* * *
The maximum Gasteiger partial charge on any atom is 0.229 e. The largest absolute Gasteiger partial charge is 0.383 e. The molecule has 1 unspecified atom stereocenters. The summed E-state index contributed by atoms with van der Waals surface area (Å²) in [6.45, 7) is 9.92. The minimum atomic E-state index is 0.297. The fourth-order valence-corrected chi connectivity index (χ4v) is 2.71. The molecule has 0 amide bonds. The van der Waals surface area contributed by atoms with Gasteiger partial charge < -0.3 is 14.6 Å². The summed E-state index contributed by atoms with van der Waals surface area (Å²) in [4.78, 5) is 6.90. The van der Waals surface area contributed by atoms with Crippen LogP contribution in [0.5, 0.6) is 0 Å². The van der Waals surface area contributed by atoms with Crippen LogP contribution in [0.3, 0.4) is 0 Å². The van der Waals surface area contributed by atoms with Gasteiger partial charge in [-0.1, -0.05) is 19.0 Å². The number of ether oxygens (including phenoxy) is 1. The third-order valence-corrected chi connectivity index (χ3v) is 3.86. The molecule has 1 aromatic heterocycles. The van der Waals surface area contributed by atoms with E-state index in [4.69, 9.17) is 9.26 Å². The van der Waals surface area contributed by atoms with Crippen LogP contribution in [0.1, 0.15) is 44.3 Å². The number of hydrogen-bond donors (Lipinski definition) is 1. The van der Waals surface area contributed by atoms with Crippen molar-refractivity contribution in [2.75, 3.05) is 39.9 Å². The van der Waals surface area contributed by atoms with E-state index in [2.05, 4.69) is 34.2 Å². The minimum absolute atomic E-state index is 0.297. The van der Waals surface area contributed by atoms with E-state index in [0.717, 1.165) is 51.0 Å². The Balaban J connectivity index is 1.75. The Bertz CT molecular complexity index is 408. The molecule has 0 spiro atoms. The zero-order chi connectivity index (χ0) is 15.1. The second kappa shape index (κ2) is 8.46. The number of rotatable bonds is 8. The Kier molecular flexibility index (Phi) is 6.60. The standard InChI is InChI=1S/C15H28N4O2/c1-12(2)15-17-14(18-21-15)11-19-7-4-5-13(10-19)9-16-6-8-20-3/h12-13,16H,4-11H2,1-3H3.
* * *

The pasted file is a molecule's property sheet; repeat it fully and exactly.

The maximum Gasteiger partial charge on any atom is 0.229 e. The largest absolute Gasteiger partial charge is 0.383 e. The molecule has 1 unspecified atom stereocenters. The summed E-state index contributed by atoms with van der Waals surface area (Å²) in [6.45, 7) is 9.92. The minimum atomic E-state index is 0.297. The fourth-order valence-corrected chi connectivity index (χ4v) is 2.71. The molecule has 0 amide bonds. The van der Waals surface area contributed by atoms with Gasteiger partial charge < -0.3 is 14.6 Å². The summed E-state index contributed by atoms with van der Waals surface area (Å²) in [4.78, 5) is 6.90. The van der Waals surface area contributed by atoms with Crippen LogP contribution in [0.5, 0.6) is 0 Å². The van der Waals surface area contributed by atoms with Crippen LogP contribution in [0.3, 0.4) is 0 Å². The van der Waals surface area contributed by atoms with Gasteiger partial charge in [-0.1, -0.05) is 19.0 Å². The number of ether oxygens (including phenoxy) is 1. The third-order valence-corrected chi connectivity index (χ3v) is 3.86. The molecule has 1 aromatic heterocycles. The van der Waals surface area contributed by atoms with E-state index in [4.69, 9.17) is 9.26 Å². The van der Waals surface area contributed by atoms with Crippen LogP contribution in [0.1, 0.15) is 44.3 Å². The number of hydrogen-bond donors (Lipinski definition) is 1. The van der Waals surface area contributed by atoms with Crippen molar-refractivity contribution in [2.75, 3.05) is 39.9 Å². The van der Waals surface area contributed by atoms with E-state index in [2.05, 4.69) is 34.2 Å². The minimum absolute atomic E-state index is 0.297. The van der Waals surface area contributed by atoms with E-state index in [0.717, 1.165) is 51.0 Å². The Balaban J connectivity index is 1.75. The Bertz CT molecular complexity index is 408. The molecule has 0 spiro atoms. The zero-order chi connectivity index (χ0) is 15.1. The second kappa shape index (κ2) is 8.46. The number of rotatable bonds is 8. The Kier molecular flexibility index (Phi) is 6.60. The standard InChI is InChI=1S/C15H28N4O2/c1-12(2)15-17-14(18-21-15)11-19-7-4-5-13(10-19)9-16-6-8-20-3/h12-13,16H,4-11H2,1-3H3.